31 Days of Horror: Phantasm withstands the test of time

"Phantasm," Friday, June 1, 19791979 Phantasm
"Phantasm," Friday, June 1, 19791979 Phantasm /

I have to admit that it took me a long time until I saw Phantasm. Sure, I saw clips of it during various horror specials and documentaries. I was familiar with the general premise and aware of Angus Scrimm’s performance as the Tall Man. However, I only saw Phantasm for the first time six or seven years ago at the Mahoning Drive-in, during their annual Zombie Fest. It was drearier and colder than usual for a Memorial Day weekend. Fog crept in from surrounding farmlands, a perfect setting beneath that huge movie screen for a film that operates in total dream logic and takes place namely in a cemetery and funeral parlor. Everything about the movie, from Don Coscarelli’s direction to Fred Myrow’s haunting score, hooked me.

To be clear, Phantasm is a weird movie. The sequels are even stranger. The first film is about death, grief, trauma, and doing your best to live and survive in the face of all that. Other than Scrimm, the film stars A. Michael Baldwin as Mike, a teenager reeling from the death of his older brother, Jody (Bill Thornbury). Mike, along with Reggie (Reggie Bannister), face off against the Tall Man, who digs up bodies to take to another world, where he harnesses their souls and turns them into slaves.

From the early cemetery sequence, when the Tall Man disguises himself as an attractive woman, to the conversations Mike and Reggie have, so much of Phantasm deals with loss, specifically Mike’s initial denial that Jody is actually dead. In fact, Jody’s fate isn’t fully revealed until the closing minutes of the movie. It’s unclear if everything that transpired was just a dream, or a way for Mike to block out his brother’s actual death. Is Mike in denial? Maybe. The ambiguous ending leaves much open to interpretation, and the entire film feels fragmented, like someone struggling to get through the day to day in the fog of grief.

Angus Scrimm during Screening of “Adaptation” at The Egyptian Theater in Hollywood, California, United States. (Photo by Albert L. Ortega/WireImage) /

As heavy as Phantasm is thematically, it’s really carried by Scrimm’s performance. From his heavy footballs to the way he yells, “Boooooyyyy,” he’s a terrifying horror movie villain, one of the best of the late 20th Century. Everything about him, including his silver hair and black suit, to the fact he drives a hearse, resembles the grim reaper. I always felt that he never quite got the credit he deserved, and to me, he’s more chilling than the likes of Freddy or Jason. He’s death personified, an inescapable force, impossible to shake. Mike and Reggie can never fully defeat him. He continually reemerges. Heck, he even returns just before the credits roll, pulling Mike through the mirror. You can’t conquer death. You can hope to outrun it and maybe escape it for a short while, but it’ll find you.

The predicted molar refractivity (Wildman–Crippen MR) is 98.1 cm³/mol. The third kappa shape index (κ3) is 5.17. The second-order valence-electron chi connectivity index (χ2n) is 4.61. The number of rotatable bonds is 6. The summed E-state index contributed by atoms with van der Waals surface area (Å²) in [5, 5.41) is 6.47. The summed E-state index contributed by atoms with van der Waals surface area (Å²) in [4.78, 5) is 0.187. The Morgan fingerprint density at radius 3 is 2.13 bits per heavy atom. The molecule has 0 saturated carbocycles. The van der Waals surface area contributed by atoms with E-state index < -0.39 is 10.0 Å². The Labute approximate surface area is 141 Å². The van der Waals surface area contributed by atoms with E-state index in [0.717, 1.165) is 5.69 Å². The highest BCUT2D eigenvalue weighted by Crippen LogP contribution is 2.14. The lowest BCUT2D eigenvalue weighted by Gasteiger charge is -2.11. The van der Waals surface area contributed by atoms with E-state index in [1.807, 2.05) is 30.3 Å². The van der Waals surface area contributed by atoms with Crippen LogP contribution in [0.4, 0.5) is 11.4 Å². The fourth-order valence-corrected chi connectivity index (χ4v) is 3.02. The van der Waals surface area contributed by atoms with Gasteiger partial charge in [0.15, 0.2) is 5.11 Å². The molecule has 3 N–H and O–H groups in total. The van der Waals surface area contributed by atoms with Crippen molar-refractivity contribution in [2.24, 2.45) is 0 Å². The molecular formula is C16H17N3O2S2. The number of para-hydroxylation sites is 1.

Phantasm also resonates so much with me because, yes, while the film is about loss and dying, it’s also about living. This is most evident in the conversations and companionship between Reggie and Mike. Even if they know the odds may be stacked against them, they still take up arms against the Tall Man. They still do their best to go on living, despite the tragic loss of Jody. Reggie becomes like an adopted family member to Mike following Jody’s death. While the Tall Man represents evil and decay, Reggie is the opposite, offering Mike love, light, and guidance when he really needs it.

Phantasm has plenty of iconic moments, including the Tall Man walking down the corridors of the funeral parlor, to that ending, to the silver spheres. For all of its dream logic and hair-raising sequences, Phantasm is a movie about grief and how we go on living. Evey since I watched it for the first time at the Mahoning, I now screen it a few times a year. It’s a perfect October watch, atmospheric, uncanny, and eerie.

Next. Saturn Bowling: A violent & stylish French noir thriller. dark